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I just read this rather interesting article, Copying Accelerated Video Decode Frame Buffers.

Where they explain how to do copying from USWC memory as fast as possible using streaming loads.

My question is why this technique would not also speed up normal copies, from non USWC memory?

A streaming load would read an entire cache line in one go instead of the regular load which only load 16 bytes at a time. What am I missing? And copying from a fill buffer to the "cache buffer" which will be written to cache can't have much of an overhead, can it?

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+1 for suggestive title (A steaming load is best dumped raw) –  sehe May 16 '11 at 7:41
The description in your last paragraph is completely backwards. Streaming load/store means completely bypassing the cache, whereas regular load/store (MOVDQA) are performed with the help of the cache. Also keep in mind a single cache line is typically wider than the SIMD register length on each architecture. –  rwong Mar 23 at 16:06

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up vote 6 down vote accepted


"The streaming load instruction is intended to accelerate data transfers from the USWC memory type. For other memory types such as cacheable (WB) or Uncacheable (UC), the instruction behaves as a typical 16-byte MOVDQA load instruction. However, future processors may use the streaming load instruction for other memory types (such as WB) as a hint that the intended cache line should be streamed from memory directly to the core while minimizing cache pollution."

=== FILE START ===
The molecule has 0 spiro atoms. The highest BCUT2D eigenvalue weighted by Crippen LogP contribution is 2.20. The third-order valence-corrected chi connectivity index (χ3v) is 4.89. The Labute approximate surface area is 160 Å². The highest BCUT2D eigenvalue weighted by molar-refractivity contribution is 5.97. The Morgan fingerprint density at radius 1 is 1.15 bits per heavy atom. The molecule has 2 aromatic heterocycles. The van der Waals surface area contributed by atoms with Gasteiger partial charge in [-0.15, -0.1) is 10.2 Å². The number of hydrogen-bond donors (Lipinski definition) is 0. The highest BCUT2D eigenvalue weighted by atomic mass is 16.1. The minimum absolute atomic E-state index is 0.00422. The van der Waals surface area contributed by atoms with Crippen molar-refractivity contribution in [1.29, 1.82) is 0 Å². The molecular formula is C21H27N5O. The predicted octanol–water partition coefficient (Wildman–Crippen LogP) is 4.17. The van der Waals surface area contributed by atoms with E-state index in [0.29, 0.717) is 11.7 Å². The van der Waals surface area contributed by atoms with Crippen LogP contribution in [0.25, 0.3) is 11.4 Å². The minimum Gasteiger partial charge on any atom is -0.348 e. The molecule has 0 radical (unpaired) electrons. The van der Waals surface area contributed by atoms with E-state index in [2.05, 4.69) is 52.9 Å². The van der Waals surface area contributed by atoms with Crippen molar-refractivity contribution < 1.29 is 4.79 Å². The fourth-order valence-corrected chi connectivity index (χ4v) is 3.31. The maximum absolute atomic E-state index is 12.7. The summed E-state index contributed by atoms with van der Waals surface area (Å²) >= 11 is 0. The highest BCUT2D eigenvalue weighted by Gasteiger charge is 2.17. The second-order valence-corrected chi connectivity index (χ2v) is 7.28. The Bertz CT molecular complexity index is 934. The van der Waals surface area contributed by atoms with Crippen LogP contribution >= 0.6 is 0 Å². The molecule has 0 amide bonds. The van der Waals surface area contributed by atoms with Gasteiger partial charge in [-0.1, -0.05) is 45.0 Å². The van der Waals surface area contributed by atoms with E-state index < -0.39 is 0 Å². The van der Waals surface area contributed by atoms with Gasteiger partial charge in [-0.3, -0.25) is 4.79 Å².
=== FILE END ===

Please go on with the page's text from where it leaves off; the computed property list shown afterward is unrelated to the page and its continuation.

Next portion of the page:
That is, "normal" memory is WB, and hence there is no advantage to using non-temporal loads/stores vs. normal ones. Also, for normal cachable memory, the first load of a cache line will pull the entire cache line into L1, similar to how the first non-temporal load will pull an entire cache line into the special "non-temporal buffer".

As the quote above says, future processors may use the non-temporal load/store as a hint to not pollute the cache. Which might be a good idea in some cases, but maybe not the right choice for a general-purpose memcpy() implementation?

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Right, memcpy output is often used right away, so you might get a faster memcpy, but the code right after it could be slowed by all the cache misses. (see…) –  Peter Cordes Apr 30 at 21:31

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